3. Once it's done, click next. In phase 2, you are asked to choose a bandwidth of the control. A recommended initial value is  200Hz which is not very aggressive but can yield smooth movement. You can always go back to Motor Characterization -> Calculate gains to change this BW. 

Note that motors with relatively High L(inductance) need Lower BW, while motors with Low L need Higher BW.  Application-specific requirements also need to be considered.

Click next after choosing value.

4. The utility will show you the results and the calculated Torque Gains. Press save, which will save these values to the controller. The changes will not appear to Roborun+ configurations unless you press "Load from controller".

Fourth Step :  Run in Open Loop 

Now that the sensor is calibrated, our motor should be able to run in Open Loop. It is generally recommended to do a brief test in Open Loop before switching to the Closed Loop operation modes.

1. Go to Run Tab and configure the chart feed to show : 

  • Motor Command 1
  • Motor Power 1
  • Motor Amps 1
  • Internal Sensor RPM 1
  • Battery Volts
  • Battery Amps 

These values may prove useful to spotting unusual behaviors of the system.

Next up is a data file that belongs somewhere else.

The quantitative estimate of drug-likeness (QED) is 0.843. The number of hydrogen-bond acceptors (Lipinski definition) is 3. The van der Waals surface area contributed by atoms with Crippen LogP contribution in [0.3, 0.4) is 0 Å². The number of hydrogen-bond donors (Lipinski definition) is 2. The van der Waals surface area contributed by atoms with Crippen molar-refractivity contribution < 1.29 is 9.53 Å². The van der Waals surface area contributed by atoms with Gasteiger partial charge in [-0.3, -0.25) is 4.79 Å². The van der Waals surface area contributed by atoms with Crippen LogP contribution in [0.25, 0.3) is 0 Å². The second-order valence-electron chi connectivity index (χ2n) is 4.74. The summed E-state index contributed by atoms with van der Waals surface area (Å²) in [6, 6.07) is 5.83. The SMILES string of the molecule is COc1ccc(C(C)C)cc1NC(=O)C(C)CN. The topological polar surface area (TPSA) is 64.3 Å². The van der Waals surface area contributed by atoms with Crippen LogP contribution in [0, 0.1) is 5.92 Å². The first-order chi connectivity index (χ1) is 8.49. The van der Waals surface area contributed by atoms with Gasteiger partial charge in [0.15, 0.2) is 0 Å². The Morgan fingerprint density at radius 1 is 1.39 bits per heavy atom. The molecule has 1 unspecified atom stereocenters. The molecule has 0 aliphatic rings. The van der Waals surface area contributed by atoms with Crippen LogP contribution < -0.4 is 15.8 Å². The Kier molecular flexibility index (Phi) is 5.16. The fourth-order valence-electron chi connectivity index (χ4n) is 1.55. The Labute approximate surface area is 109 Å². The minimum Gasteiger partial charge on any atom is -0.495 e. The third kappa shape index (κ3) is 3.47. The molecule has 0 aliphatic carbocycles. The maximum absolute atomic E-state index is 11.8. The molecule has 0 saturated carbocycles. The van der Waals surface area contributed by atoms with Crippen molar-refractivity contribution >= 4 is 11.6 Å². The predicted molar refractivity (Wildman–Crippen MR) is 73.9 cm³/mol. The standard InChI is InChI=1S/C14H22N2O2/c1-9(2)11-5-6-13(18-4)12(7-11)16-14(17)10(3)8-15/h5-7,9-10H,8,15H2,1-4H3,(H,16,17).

In Open Loop, the controller will only adjust the PWM duty cycle from 0 to 100% according to the motor command. In essence, it just controls the power that is given to the motor, and performs commutation according to the internal sensor(Hall) signals.

For example : 

Motor command 1000 <=> Power 1000 => Duty cycle 100% -> The motor should run close to its nominal speed.

2. Press the PLAY button on the chart. Then slide the bar of channel 1 to fully positive and the fully negative command, and make sure that the reported speed is correct( Internal speed RPM > 0 for Command > 0 and the reverse for negative direction). After finishing the movement, pause the chart and check that everything is looking smooth, without spikes/noise :

Fifth Step : Configurations for Closed Loop Speed